Yesterday I was part of a delegation of Catholic Relief Services Global Fellows who went to Capitol Hill to meet with legislative staff members of our Senators and Representatives. Our purpose was to advocate on behalf of two groups of people that are all too often voiceless in world society; those who are victims of human trafficking and slavery and refugees.
We discussed the pending legislation H.R. 3226/S. 1968, which is the Business Supply Chain Transparency on Trafficking and Slavery Act. This act would be another important step toward ending trafficking and enslavement around the world. Currently there are approximately 30 million slaves in the world, many are women and children who are held in the sex trade and many are men in forced labor. The act would require all publicly traded companies with revenues of $100 million or more to include in their annual report a statement that tells what efforts they have made to ensure their goods and services have not been produced by people who are enslaved. The legislation is important because it again affirms the inherent dignity of each human and the revulsion we all have for human trafficking and slavery. In addition, businesses will benefit when they are assured their competitors do not have an unfair and immoral advantage over them due to the cost differential that the use of slaves creates.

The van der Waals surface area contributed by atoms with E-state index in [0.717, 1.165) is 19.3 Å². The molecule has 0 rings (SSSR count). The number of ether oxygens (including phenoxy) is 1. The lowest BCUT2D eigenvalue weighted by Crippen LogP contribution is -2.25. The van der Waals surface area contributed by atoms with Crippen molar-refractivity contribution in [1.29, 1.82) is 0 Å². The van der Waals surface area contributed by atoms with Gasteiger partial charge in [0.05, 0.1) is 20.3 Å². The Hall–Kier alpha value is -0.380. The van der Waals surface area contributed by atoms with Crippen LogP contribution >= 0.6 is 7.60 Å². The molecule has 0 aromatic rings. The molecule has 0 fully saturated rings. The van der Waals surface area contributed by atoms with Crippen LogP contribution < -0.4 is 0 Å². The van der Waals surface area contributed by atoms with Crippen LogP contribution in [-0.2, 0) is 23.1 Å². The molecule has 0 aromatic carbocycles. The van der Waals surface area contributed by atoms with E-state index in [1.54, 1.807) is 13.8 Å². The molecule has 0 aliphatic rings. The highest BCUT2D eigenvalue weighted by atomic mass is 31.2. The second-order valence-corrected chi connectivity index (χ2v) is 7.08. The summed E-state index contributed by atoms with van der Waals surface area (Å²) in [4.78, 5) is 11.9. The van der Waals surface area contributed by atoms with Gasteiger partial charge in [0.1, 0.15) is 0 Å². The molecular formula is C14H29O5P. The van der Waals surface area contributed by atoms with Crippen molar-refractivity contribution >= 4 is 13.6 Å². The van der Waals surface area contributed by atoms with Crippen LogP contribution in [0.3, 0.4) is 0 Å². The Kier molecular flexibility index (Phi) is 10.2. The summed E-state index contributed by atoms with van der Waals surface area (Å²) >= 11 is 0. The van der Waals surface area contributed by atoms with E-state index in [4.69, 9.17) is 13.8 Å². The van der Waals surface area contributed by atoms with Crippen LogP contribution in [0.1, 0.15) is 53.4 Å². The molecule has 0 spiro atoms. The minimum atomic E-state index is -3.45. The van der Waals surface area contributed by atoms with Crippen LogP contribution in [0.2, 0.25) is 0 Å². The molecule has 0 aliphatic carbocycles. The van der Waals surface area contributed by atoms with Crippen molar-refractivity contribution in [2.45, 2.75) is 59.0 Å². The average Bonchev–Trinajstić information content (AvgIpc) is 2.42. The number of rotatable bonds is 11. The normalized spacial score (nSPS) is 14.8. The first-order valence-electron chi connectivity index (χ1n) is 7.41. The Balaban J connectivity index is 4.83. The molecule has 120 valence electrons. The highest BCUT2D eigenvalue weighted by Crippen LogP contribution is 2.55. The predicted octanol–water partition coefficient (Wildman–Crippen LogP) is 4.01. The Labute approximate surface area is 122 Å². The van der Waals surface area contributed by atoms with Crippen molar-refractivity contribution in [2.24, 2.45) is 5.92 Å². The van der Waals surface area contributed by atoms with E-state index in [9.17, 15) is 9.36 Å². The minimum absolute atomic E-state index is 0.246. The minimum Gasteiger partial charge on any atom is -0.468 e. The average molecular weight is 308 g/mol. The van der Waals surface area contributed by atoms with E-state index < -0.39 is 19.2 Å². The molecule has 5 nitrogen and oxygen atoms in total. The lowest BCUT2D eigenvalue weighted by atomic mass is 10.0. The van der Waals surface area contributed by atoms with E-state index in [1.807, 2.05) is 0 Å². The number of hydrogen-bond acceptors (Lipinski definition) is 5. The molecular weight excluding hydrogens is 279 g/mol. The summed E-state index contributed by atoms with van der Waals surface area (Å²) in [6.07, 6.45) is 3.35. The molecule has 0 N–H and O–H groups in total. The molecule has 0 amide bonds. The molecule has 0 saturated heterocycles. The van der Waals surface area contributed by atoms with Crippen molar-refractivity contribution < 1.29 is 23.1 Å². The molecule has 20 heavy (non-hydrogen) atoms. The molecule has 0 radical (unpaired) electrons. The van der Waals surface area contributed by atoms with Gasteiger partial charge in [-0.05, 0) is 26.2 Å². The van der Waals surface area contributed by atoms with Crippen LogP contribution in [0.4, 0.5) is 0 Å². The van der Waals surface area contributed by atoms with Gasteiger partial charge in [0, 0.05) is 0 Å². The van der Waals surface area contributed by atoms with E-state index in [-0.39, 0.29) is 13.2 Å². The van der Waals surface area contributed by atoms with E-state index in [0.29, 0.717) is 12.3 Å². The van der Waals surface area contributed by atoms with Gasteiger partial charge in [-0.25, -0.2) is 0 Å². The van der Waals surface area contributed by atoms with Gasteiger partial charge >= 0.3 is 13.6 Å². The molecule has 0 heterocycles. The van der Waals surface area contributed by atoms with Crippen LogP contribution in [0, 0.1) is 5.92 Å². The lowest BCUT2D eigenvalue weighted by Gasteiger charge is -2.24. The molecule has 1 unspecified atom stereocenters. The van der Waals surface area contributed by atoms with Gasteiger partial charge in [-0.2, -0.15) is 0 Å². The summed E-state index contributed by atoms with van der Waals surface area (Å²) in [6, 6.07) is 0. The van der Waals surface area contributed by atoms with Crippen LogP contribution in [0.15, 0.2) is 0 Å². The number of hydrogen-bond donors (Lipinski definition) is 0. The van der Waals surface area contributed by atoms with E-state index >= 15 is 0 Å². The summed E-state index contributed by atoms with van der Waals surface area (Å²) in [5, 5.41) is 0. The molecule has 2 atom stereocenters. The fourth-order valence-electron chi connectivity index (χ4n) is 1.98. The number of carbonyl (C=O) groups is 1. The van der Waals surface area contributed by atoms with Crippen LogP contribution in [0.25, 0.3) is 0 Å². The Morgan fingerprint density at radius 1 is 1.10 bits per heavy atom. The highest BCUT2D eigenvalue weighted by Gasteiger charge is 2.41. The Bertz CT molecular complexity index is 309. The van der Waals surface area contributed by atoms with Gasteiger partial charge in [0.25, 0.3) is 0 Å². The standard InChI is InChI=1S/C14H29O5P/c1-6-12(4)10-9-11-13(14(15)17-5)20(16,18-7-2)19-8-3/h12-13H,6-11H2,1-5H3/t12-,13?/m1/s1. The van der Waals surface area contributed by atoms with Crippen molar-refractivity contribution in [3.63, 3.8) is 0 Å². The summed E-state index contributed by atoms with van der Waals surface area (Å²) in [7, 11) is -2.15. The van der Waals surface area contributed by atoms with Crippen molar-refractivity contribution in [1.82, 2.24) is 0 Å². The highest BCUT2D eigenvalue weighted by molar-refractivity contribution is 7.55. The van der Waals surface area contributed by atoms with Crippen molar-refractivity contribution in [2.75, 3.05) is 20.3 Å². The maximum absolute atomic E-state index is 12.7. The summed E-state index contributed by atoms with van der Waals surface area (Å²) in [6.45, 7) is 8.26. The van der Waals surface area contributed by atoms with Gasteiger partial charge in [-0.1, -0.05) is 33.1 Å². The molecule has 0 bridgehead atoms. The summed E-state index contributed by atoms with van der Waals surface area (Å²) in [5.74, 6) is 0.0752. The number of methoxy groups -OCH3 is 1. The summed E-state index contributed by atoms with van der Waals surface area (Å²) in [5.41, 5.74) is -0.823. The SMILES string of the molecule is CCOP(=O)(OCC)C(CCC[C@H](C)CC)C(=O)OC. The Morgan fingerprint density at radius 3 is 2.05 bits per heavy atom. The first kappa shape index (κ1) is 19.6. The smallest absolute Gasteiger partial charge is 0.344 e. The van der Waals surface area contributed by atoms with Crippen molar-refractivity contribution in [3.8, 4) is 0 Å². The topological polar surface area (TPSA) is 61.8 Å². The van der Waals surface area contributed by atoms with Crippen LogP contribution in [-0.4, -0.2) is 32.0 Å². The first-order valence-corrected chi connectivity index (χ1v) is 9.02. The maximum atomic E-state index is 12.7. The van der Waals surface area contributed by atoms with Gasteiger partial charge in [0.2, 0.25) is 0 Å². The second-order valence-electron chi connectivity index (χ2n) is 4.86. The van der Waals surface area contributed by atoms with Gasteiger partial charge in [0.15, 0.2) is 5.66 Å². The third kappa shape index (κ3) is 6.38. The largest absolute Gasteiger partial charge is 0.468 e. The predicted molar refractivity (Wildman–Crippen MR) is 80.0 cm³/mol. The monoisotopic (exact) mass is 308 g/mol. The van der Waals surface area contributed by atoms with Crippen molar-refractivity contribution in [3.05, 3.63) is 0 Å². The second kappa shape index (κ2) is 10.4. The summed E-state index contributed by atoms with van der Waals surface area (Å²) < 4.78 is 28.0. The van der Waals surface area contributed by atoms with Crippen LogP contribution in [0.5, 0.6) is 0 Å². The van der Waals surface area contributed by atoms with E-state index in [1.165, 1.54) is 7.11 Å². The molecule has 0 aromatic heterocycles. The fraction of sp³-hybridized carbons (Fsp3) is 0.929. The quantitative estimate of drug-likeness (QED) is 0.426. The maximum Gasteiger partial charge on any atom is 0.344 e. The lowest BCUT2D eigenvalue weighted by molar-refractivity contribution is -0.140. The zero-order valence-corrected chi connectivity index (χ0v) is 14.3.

All people of good faith can let their voices be heard on this topic. To send a note to your senators and representative you can go to this website and complete the form: Support H.R. 3226/S.1968. It only takes a minute and can have a huge impact.
In each office we also encouraged support for additional funding for humanitarian aid in the federal budget for the current fiscal year. Right now the humanitarian aid funding is .014% of the Federal Budget – that is just over 1/100th of one percent. It is that small in the face of the largest refugee crisis since World War II. While acknowledging that every country has a right to vet those who wish to migrate we must also admit that we have a moral imperative to aid those fleeing war and persecution by supporting refugees where they presently reside, during their journey and within our own borders should they be admitted. Increasing funding to provide all refugees the basic necessities of life like food, shelter, clothing and education for children is not optional for anyone who claims to be Christian or American. It is a moral requirement that we cannot justify ignoring.
As a Georgian, I am proud to say that we received a warm welcome in all three offices and the promise of additional study and consideration of the pending legislation. I encourage each reader to take the time to contact your Congressional delegation and voice your support for both of these initiatives. Based on our meetings, I can assure you if you are a Georgian, your voice will be heard. Peace!